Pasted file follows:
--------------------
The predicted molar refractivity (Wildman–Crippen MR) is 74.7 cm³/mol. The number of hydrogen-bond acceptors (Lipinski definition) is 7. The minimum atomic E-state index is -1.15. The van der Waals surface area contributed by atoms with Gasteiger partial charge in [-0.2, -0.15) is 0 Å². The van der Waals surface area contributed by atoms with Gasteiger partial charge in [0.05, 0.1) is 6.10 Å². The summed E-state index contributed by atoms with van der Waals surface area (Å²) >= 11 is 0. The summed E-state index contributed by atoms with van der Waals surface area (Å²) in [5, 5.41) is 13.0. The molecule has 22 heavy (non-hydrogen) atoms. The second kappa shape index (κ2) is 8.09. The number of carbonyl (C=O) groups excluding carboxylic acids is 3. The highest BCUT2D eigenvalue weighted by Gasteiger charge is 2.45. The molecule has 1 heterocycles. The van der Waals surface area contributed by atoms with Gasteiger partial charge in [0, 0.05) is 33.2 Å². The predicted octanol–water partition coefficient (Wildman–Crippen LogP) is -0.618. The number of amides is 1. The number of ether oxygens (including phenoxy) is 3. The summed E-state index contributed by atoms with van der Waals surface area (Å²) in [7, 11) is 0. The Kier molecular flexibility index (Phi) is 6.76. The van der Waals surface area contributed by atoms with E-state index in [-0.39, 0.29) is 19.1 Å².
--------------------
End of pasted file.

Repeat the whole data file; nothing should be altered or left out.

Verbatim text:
The predicted molar refractivity (Wildman–Crippen MR) is 74.7 cm³/mol. The number of hydrogen-bond acceptors (Lipinski definition) is 7. The minimum atomic E-state index is -1.15. The van der Waals surface area contributed by atoms with Gasteiger partial charge in [-0.2, -0.15) is 0 Å². The van der Waals surface area contributed by atoms with Gasteiger partial charge in [0.05, 0.1) is 6.10 Å². The summed E-state index contributed by atoms with van der Waals surface area (Å²) >= 11 is 0. The summed E-state index contributed by atoms with van der Waals surface area (Å²) in [5, 5.41) is 13.0. The molecule has 22 heavy (non-hydrogen) atoms. The second kappa shape index (κ2) is 8.09. The number of carbonyl (C=O) groups excluding carboxylic acids is 3. The highest BCUT2D eigenvalue weighted by Gasteiger charge is 2.45. The molecule has 1 heterocycles. The van der Waals surface area contributed by atoms with Gasteiger partial charge in [0, 0.05) is 33.2 Å². The predicted octanol–water partition coefficient (Wildman–Crippen LogP) is -0.618. The number of amides is 1. The number of ether oxygens (including phenoxy) is 3. The summed E-state index contributed by atoms with van der Waals surface area (Å²) in [7, 11) is 0. The Kier molecular flexibility index (Phi) is 6.76. The van der Waals surface area contributed by atoms with E-state index in [-0.39, 0.29) is 19.1 Å².